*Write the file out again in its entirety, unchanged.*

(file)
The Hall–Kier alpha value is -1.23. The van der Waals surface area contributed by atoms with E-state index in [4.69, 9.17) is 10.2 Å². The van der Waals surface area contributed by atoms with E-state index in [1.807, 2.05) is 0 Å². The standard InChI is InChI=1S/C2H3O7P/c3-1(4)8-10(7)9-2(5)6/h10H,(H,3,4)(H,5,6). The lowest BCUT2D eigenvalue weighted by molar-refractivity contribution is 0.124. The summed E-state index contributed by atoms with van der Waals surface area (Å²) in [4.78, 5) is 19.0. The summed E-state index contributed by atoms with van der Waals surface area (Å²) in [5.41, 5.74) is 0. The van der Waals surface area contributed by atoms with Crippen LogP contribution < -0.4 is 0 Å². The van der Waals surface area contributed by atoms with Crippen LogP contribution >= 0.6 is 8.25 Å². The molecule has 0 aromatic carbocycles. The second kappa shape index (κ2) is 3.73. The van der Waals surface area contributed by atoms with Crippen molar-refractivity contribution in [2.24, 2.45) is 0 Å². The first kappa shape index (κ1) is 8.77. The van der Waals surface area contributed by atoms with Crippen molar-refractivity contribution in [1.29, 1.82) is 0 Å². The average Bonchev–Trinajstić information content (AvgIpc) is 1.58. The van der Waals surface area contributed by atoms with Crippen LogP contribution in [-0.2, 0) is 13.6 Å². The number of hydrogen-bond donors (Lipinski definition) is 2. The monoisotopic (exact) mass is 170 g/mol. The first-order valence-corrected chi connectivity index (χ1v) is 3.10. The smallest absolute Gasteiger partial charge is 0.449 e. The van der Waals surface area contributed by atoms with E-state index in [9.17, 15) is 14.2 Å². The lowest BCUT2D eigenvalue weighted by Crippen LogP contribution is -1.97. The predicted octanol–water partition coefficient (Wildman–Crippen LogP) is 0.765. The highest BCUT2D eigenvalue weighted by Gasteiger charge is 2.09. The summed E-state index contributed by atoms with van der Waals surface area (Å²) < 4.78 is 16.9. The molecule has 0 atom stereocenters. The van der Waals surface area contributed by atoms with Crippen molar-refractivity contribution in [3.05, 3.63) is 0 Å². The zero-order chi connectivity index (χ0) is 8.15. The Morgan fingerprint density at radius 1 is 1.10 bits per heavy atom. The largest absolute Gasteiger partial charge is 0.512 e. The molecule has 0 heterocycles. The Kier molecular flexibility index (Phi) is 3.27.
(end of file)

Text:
The Hall–Kier alpha value is -1.23. The van der Waals surface area contributed by atoms with E-state index in [4.69, 9.17) is 10.2 Å². The van der Waals surface area contributed by atoms with E-state index in [1.807, 2.05) is 0 Å². The standard InChI is InChI=1S/C2H3O7P/c3-1(4)8-10(7)9-2(5)6/h10H,(H,3,4)(H,5,6). The lowest BCUT2D eigenvalue weighted by molar-refractivity contribution is 0.124. The summed E-state index contributed by atoms with van der Waals surface area (Å²) in [4.78, 5) is 19.0. The summed E-state index contributed by atoms with van der Waals surface area (Å²) in [5.41, 5.74) is 0. The van der Waals surface area contributed by atoms with Crippen LogP contribution < -0.4 is 0 Å². The van der Waals surface area contributed by atoms with Crippen LogP contribution >= 0.6 is 8.25 Å². The molecule has 0 aromatic carbocycles. The second kappa shape index (κ2) is 3.73. The van der Waals surface area contributed by atoms with Crippen molar-refractivity contribution in [2.24, 2.45) is 0 Å². The first kappa shape index (κ1) is 8.77. The van der Waals surface area contributed by atoms with Crippen molar-refractivity contribution in [1.29, 1.82) is 0 Å². The average Bonchev–Trinajstić information content (AvgIpc) is 1.58. The van der Waals surface area contributed by atoms with Crippen LogP contribution in [-0.2, 0) is 13.6 Å². The number of hydrogen-bond donors (Lipinski definition) is 2. The monoisotopic (exact) mass is 170 g/mol. The first-order valence-corrected chi connectivity index (χ1v) is 3.10. The smallest absolute Gasteiger partial charge is 0.449 e. The van der Waals surface area contributed by atoms with E-state index in [9.17, 15) is 14.2 Å². The lowest BCUT2D eigenvalue weighted by Crippen LogP contribution is -1.97. The predicted octanol–water partition coefficient (Wildman–Crippen LogP) is 0.765. The highest BCUT2D eigenvalue weighted by Gasteiger charge is 2.09. The summed E-state index contributed by atoms with van der Waals surface area (Å²) < 4.78 is 16.9. The molecule has 0 atom stereocenters. The van der Waals surface area contributed by atoms with Crippen molar-refractivity contribution in [3.05, 3.63) is 0 Å². The zero-order chi connectivity index (χ0) is 8.15. The Morgan fingerprint density at radius 1 is 1.10 bits per heavy atom. The largest absolute Gasteiger partial charge is 0.512 e. The molecule has 0 heterocycles. The Kier molecular flexibility index (Phi) is 3.27.